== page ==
[UPDATED] Google GDC Keynote unveils Stadia, their “vision for the future of gaming”

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Google isn’t a newcomer to GDC but this year marks the first time they’ve held a keynote. Last week, the tech giant teased they would be unveiling their “vision for the future of gaming.”

With the success of their recent Project Stream game streaming testing, there has been much speculation about what Google will be announcing at GDC 2019. Well, here we are, and the day for the Google GDC Keynote has come! In case you want to follow along (or missed it), you can watch it below or skip past the video for our full recap.

As with most keynotes, this one started out with a brief video clip of what is obviously game environments. Starting slowly, it slowly sped up as it repeated and Sundar Pichai, Google’s CEO, took the stage. Straight out of the gate, he admits that he isn’t a big gamer.

Pichai quickly segued into how gaming backgrounds help with problem-solving as well as its importance in Google’s work with AI. According to Pichai, the biggest benefit of gaming is how it pushes technology and bandwidth.

Google has been working for the past two years on game streaming. The Project Stream technical test last year was more than just a technical test — it was a test to bring high-fidelity graphics to any device through Google Chrome. With 19 regions, 58 zones, and over 200+ countries with Google data centers, the company is well positioned for game streaming.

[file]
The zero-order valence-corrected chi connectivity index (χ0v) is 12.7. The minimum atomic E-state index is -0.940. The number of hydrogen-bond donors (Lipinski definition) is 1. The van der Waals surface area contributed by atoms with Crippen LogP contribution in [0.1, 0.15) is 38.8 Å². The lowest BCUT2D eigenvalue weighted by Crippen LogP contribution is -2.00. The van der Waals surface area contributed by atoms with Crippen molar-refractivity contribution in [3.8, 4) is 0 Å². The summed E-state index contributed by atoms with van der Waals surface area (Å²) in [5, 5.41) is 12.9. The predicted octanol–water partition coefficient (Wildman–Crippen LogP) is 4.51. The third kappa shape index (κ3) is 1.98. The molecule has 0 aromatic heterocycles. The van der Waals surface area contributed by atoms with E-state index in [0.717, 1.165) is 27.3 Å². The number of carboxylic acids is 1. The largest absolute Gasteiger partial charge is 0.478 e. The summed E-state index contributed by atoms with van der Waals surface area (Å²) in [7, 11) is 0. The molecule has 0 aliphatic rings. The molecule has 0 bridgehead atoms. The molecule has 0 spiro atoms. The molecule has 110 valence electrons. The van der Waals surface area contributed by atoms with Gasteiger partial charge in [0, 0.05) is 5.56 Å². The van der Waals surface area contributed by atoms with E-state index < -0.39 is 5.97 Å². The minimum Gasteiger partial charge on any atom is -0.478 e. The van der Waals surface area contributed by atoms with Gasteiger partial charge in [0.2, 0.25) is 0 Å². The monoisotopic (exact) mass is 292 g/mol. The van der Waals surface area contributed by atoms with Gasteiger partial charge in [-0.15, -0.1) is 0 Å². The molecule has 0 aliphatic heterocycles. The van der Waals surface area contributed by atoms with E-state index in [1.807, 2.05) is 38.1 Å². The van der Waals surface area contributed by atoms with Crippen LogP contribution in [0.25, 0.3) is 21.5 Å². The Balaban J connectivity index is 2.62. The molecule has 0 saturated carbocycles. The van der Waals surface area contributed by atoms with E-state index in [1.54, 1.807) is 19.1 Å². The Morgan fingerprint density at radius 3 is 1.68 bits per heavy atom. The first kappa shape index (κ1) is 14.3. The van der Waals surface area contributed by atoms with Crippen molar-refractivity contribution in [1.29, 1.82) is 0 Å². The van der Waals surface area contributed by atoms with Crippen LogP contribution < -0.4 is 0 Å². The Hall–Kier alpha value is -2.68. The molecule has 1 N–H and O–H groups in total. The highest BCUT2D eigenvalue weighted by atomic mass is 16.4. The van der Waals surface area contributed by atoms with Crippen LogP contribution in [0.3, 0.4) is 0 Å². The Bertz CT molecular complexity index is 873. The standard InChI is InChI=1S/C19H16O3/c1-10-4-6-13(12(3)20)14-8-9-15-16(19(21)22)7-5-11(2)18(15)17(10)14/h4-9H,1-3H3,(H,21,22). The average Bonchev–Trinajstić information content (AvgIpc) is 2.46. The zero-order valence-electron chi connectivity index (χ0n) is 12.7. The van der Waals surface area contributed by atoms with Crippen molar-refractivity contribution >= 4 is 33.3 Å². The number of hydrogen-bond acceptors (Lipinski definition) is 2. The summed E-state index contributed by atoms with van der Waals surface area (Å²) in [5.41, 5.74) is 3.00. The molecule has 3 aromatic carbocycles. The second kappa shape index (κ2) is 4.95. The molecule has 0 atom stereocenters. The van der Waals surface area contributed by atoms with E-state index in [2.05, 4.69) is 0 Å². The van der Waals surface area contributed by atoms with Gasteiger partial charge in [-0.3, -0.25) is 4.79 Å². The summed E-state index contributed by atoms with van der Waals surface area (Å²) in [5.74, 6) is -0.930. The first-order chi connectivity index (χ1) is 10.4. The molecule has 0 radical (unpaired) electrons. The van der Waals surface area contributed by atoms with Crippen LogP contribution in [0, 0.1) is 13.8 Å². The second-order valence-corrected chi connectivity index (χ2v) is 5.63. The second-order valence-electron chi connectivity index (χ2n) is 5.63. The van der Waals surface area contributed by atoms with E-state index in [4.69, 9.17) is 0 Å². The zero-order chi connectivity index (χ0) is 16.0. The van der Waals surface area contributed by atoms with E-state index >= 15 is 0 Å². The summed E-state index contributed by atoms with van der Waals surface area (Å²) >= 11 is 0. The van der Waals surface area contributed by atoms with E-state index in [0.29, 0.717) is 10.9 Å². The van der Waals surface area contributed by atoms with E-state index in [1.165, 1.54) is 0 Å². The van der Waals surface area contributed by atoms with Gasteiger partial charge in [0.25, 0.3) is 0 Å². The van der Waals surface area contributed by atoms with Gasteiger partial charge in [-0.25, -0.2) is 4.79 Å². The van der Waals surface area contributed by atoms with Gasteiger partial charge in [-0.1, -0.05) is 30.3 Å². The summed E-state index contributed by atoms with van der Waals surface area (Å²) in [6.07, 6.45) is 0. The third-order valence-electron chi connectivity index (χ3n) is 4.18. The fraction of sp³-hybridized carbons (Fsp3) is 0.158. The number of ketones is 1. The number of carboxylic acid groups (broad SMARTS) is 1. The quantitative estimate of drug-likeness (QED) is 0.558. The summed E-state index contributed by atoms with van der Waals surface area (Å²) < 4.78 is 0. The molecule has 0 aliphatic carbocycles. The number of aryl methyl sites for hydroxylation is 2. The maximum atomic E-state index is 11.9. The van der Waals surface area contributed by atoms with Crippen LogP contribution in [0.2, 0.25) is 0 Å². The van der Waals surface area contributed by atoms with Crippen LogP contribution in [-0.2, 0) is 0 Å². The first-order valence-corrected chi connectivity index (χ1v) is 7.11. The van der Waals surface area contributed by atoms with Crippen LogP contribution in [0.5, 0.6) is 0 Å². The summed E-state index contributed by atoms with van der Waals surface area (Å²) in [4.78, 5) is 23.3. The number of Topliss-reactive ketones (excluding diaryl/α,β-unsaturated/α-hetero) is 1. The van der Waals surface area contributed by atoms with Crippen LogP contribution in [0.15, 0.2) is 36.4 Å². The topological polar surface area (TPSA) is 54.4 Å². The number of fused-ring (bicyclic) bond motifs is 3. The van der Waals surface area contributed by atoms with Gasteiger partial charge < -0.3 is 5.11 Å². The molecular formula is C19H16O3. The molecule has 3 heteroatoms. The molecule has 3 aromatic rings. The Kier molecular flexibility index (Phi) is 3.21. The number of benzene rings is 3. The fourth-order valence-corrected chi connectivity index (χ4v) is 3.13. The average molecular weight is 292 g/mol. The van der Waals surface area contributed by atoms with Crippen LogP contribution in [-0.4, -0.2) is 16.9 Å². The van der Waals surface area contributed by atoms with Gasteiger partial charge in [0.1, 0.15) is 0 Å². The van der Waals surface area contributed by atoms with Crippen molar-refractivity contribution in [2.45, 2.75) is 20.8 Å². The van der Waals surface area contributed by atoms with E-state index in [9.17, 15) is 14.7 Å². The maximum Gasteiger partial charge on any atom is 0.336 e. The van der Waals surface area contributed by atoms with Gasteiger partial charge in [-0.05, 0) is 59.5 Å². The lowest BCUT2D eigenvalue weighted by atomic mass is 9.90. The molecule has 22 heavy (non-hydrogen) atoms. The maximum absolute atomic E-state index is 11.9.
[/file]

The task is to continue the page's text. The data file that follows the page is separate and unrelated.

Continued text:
With Google, games will be immediately discoverable via Google Chrome, Chromebooks, Pixel devices, and more to over 2 billion users. Google’s next big effort is to build a game platform for everyone. Yes, everyone. With gaming, there are a lot of barriers. Not all systems can deliver the best graphics due to technical requirements. Like other services, Google believes gaming should be easily accessible and instant for all users and should join gamers, viewers, and developers.

Google’s game streaming video shows gamers, viewers, and developers interacting and introduces the name as Stadia. Pichai then introduces Phil Harrison (former corporate vice president of Microsoft) who joined Google about a year ago.


The vision of Stadia is simple: “one place for all the ways we play. It’s focused on gamers, inspired by developers, and amplified by YouTube Creators.” With 2 billion+ gamers around the globe, gaming is the single biggest form of entertainment in the world.

Harrison spoke a bit about Project Stream which streamed Assassin’s Creed Odyssey in 1080p at 60fps over Google Chrome. Google was overwhelmed with the positive feedback. With Stadia, you can be watching a game stream on YouTube, click a Play on Stadia button and be playing in as little as 5 seconds with no downloads, updates, or anything.

At launch, Stadia will be compatible with desktops, laptops, TVs, tablets, and phones with a single codebase. Google then demonstrated the same game running on a Chromebook, Pixel 3, low-end PC, Pixel Slate, and finally a TV with a Chromecast Ultra.